The scenes in the club are hilarious. Spruced all over the dance floor, the “monsters” wear obviously fake monster masks, but then, the whole film is a romp, so it works. A number of different bands perform monster-themed songs in the club, and the tunes are surprisingly catchy. Even the direction has more than a bit of class to it, as certain scenes stand out: as Hayes walks quietly through the night, Erasmus’ hand pops into the frame as if to grab him; the way the third tale looks like it’s beginning in some monster’s lair, and then the camera reveals it’s a movie set; and by far the best scene in the film, where a stripper removes more than her clothes. Even the minor details impress; the table at which Hayes and Erasmus sit is a lit up coffin lid, with a grinning skull atop it. Roy Ward Baker, a veteran director of many Hammer horror films, turns on the fun, and it works.
Will today’s audiences enjoy THE MONSTER CLUB? Probably not. I’m afraid many horror fans will find it dull, as there’s very little blood and not much is scary. But anyone who listens to Erasmus’ final speech and doesn’t get a chill down the spine is totally desensitized. Trying to get the club to accept Hayes as a member, he draws a terrible picture of why man is the greatest monster of all. Powerful stuff, even if played for laughs.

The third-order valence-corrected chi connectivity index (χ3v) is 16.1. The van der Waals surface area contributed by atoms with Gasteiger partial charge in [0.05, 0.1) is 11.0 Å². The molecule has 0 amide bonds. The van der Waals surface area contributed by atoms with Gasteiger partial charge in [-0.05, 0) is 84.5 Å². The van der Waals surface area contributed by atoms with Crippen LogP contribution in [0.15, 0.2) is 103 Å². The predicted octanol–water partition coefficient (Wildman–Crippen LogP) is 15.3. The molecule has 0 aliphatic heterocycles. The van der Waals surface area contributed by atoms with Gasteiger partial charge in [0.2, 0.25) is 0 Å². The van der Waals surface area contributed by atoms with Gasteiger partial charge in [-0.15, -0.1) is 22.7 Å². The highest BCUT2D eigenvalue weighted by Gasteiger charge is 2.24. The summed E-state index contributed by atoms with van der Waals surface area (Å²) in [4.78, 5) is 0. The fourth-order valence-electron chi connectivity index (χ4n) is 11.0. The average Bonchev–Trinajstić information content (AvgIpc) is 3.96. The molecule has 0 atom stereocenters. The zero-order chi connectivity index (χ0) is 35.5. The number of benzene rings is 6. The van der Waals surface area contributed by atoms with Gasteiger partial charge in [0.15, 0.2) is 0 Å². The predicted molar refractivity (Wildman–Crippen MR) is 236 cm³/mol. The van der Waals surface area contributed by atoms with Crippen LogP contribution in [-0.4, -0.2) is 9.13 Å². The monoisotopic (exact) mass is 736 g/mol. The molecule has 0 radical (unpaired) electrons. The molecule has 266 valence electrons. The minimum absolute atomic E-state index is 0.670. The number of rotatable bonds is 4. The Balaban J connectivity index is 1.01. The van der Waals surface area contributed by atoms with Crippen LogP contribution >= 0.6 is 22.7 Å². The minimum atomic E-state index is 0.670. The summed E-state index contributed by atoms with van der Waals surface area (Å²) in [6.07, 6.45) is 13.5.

I usually don’t mention special features in reviews anymore, but the commentary on the flick’s DVD is well worth discussion. It is, hands down, the single worst commentary I’ve ever listened to on a film. Instead of getting some horror authority such as David Skal, or somebody even tangentially involved with the film, Pathfinder hired two clowns named Luke Y. Thompson and Gregory Weinkauf to dump on the film mercilessly. I realize we’re not dealing with KING KONG here, but fans of the film deserve better than the dumpster fire this commentary is. Hell, I’d have happily done a commentary for Pathfinder, and it would’ve served the film’s fans better, because I enjoy this flick for what it is.
Also noteworthy, there’s a section called “Music from the Film,” which offers exactly that: each song over a static screen. Damn, the songs from this flick are so weird (“Monsters Rule O.K.,” anyone?) and yet so cool, this is one awesome feature.
I bought THE MONSTER CLUB years ago on DVD for six bucks out of pure nostalgia. And those fond remembrances paid off. Sure, it’s not THE OMEN. But it’s not supposed to be. It is, as the tagline on the front cover states, “A tongue-in-cheek trilogy of terror!” one I enjoy watching today just as I did on channel 9 in my youth. Do yourself a favor and head on down to the Monster Club. It’s worth the price of admission, even if you are a mere human.